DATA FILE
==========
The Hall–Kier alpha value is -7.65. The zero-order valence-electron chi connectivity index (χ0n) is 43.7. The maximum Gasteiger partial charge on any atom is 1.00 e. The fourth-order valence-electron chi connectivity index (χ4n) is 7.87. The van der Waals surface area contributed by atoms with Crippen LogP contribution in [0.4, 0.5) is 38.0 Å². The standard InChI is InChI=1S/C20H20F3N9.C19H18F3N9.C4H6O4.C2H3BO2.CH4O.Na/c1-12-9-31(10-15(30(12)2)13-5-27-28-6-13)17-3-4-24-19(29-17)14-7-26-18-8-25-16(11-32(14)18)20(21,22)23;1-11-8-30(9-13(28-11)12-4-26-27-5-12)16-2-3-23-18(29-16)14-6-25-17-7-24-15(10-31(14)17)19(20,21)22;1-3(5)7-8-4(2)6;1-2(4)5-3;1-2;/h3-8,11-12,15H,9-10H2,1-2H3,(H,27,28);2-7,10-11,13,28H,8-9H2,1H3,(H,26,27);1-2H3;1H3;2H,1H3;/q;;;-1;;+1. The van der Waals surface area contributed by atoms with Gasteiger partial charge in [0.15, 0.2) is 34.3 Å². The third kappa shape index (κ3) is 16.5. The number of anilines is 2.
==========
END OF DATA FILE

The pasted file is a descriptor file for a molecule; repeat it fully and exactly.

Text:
The Hall–Kier alpha value is -7.65. The zero-order valence-electron chi connectivity index (χ0n) is 43.7. The maximum Gasteiger partial charge on any atom is 1.00 e. The fourth-order valence-electron chi connectivity index (χ4n) is 7.87. The van der Waals surface area contributed by atoms with Crippen LogP contribution in [0.4, 0.5) is 38.0 Å². The standard InChI is InChI=1S/C20H20F3N9.C19H18F3N9.C4H6O4.C2H3BO2.CH4O.Na/c1-12-9-31(10-15(30(12)2)13-5-27-28-6-13)17-3-4-24-19(29-17)14-7-26-18-8-25-16(11-32(14)18)20(21,22)23;1-11-8-30(9-13(28-11)12-4-26-27-5-12)16-2-3-23-18(29-16)14-6-25-17-7-24-15(10-31(14)17)19(20,21)22;1-3(5)7-8-4(2)6;1-2(4)5-3;1-2;/h3-8,11-12,15H,9-10H2,1-2H3,(H,27,28);2-7,10-11,13,28H,8-9H2,1H3,(H,26,27);1-2H3;1H3;2H,1H3;/q;;;-1;;+1. The van der Waals surface area contributed by atoms with Gasteiger partial charge in [0.15, 0.2) is 34.3 Å². The third kappa shape index (κ3) is 16.5. The number of anilines is 2.